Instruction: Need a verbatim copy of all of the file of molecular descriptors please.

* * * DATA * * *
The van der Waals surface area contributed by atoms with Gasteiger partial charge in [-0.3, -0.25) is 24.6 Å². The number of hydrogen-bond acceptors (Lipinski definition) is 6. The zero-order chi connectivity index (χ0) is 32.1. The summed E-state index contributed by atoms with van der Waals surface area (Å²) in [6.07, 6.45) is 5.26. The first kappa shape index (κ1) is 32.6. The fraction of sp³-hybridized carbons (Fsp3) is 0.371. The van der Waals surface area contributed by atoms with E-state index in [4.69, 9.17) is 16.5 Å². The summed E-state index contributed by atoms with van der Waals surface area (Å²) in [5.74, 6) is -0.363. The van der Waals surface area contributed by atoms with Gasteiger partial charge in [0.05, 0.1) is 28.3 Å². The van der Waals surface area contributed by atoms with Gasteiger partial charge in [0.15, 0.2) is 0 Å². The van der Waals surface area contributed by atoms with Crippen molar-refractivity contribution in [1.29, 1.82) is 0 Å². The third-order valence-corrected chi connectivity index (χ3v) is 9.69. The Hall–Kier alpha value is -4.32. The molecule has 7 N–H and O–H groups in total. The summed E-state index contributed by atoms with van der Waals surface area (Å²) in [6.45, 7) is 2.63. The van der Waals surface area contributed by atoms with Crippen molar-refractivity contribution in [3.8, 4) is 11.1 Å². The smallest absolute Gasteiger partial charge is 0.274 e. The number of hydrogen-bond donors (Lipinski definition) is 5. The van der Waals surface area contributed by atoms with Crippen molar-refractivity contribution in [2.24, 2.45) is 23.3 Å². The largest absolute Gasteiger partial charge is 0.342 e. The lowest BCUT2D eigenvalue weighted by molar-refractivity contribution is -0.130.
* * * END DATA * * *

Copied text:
The van der Waals surface area contributed by atoms with Gasteiger partial charge in [-0.3, -0.25) is 24.6 Å². The number of hydrogen-bond acceptors (Lipinski definition) is 6. The zero-order chi connectivity index (χ0) is 32.1. The summed E-state index contributed by atoms with van der Waals surface area (Å²) in [6.07, 6.45) is 5.26. The first kappa shape index (κ1) is 32.6. The fraction of sp³-hybridized carbons (Fsp3) is 0.371. The van der Waals surface area contributed by atoms with E-state index in [4.69, 9.17) is 16.5 Å². The summed E-state index contributed by atoms with van der Waals surface area (Å²) in [5.74, 6) is -0.363. The van der Waals surface area contributed by atoms with Gasteiger partial charge in [0.05, 0.1) is 28.3 Å². The van der Waals surface area contributed by atoms with Gasteiger partial charge in [0.15, 0.2) is 0 Å². The van der Waals surface area contributed by atoms with Crippen molar-refractivity contribution in [1.29, 1.82) is 0 Å². The third-order valence-corrected chi connectivity index (χ3v) is 9.69. The Hall–Kier alpha value is -4.32. The molecule has 7 N–H and O–H groups in total. The summed E-state index contributed by atoms with van der Waals surface area (Å²) in [6.45, 7) is 2.63. The van der Waals surface area contributed by atoms with Crippen molar-refractivity contribution in [3.8, 4) is 11.1 Å². The smallest absolute Gasteiger partial charge is 0.274 e. The number of hydrogen-bond donors (Lipinski definition) is 5. The van der Waals surface area contributed by atoms with Crippen molar-refractivity contribution in [2.24, 2.45) is 23.3 Å². The largest absolute Gasteiger partial charge is 0.342 e. The lowest BCUT2D eigenvalue weighted by molar-refractivity contribution is -0.130.